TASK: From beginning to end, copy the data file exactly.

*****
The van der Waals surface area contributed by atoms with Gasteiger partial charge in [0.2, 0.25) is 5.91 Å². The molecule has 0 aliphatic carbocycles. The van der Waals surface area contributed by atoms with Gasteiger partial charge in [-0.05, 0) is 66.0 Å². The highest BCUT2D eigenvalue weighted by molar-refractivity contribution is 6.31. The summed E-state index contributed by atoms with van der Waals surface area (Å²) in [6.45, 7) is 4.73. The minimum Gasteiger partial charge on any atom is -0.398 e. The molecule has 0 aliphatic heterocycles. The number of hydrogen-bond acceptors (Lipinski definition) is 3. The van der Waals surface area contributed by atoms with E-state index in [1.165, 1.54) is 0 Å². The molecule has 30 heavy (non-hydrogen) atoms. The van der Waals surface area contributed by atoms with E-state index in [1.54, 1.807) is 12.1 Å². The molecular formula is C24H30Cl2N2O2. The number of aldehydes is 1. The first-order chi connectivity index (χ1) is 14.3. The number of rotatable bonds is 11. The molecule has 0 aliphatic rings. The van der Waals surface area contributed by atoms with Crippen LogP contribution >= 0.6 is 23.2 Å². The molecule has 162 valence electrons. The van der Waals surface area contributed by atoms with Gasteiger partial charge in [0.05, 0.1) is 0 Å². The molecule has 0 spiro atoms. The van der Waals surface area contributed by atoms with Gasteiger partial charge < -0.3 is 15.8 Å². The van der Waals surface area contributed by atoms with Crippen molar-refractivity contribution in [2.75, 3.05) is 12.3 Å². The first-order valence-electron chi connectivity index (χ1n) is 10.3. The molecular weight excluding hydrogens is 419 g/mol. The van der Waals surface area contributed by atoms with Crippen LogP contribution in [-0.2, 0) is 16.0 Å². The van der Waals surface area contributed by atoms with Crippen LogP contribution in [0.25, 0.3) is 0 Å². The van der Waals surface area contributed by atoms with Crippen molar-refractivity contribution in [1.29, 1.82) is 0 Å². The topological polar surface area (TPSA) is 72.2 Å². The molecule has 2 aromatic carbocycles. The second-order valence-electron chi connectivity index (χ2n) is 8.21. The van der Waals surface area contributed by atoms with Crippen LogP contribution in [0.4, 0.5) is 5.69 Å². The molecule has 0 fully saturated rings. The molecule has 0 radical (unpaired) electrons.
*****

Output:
The van der Waals surface area contributed by atoms with Gasteiger partial charge in [0.2, 0.25) is 5.91 Å². The molecule has 0 aliphatic carbocycles. The van der Waals surface area contributed by atoms with Gasteiger partial charge in [-0.05, 0) is 66.0 Å². The highest BCUT2D eigenvalue weighted by molar-refractivity contribution is 6.31. The summed E-state index contributed by atoms with van der Waals surface area (Å²) in [6.45, 7) is 4.73. The minimum Gasteiger partial charge on any atom is -0.398 e. The molecule has 0 aliphatic heterocycles. The number of hydrogen-bond acceptors (Lipinski definition) is 3. The van der Waals surface area contributed by atoms with E-state index in [1.165, 1.54) is 0 Å². The molecule has 30 heavy (non-hydrogen) atoms. The van der Waals surface area contributed by atoms with E-state index in [1.54, 1.807) is 12.1 Å². The molecular formula is C24H30Cl2N2O2. The number of aldehydes is 1. The first-order chi connectivity index (χ1) is 14.3. The number of rotatable bonds is 11. The molecule has 0 aliphatic rings. The van der Waals surface area contributed by atoms with Crippen LogP contribution >= 0.6 is 23.2 Å². The molecule has 162 valence electrons. The van der Waals surface area contributed by atoms with Gasteiger partial charge in [0.05, 0.1) is 0 Å². The molecule has 0 spiro atoms. The van der Waals surface area contributed by atoms with Gasteiger partial charge < -0.3 is 15.8 Å². The van der Waals surface area contributed by atoms with Crippen molar-refractivity contribution in [2.75, 3.05) is 12.3 Å². The first-order valence-electron chi connectivity index (χ1n) is 10.3. The molecular weight excluding hydrogens is 419 g/mol. The van der Waals surface area contributed by atoms with Crippen LogP contribution in [-0.2, 0) is 16.0 Å². The van der Waals surface area contributed by atoms with Crippen LogP contribution in [0.25, 0.3) is 0 Å². The van der Waals surface area contributed by atoms with Crippen molar-refractivity contribution in [1.29, 1.82) is 0 Å². The topological polar surface area (TPSA) is 72.2 Å². The molecule has 2 aromatic carbocycles. The second-order valence-electron chi connectivity index (χ2n) is 8.21. The van der Waals surface area contributed by atoms with Crippen LogP contribution in [0.4, 0.5) is 5.69 Å². The molecule has 0 fully saturated rings. The molecule has 0 radical (unpaired) electrons.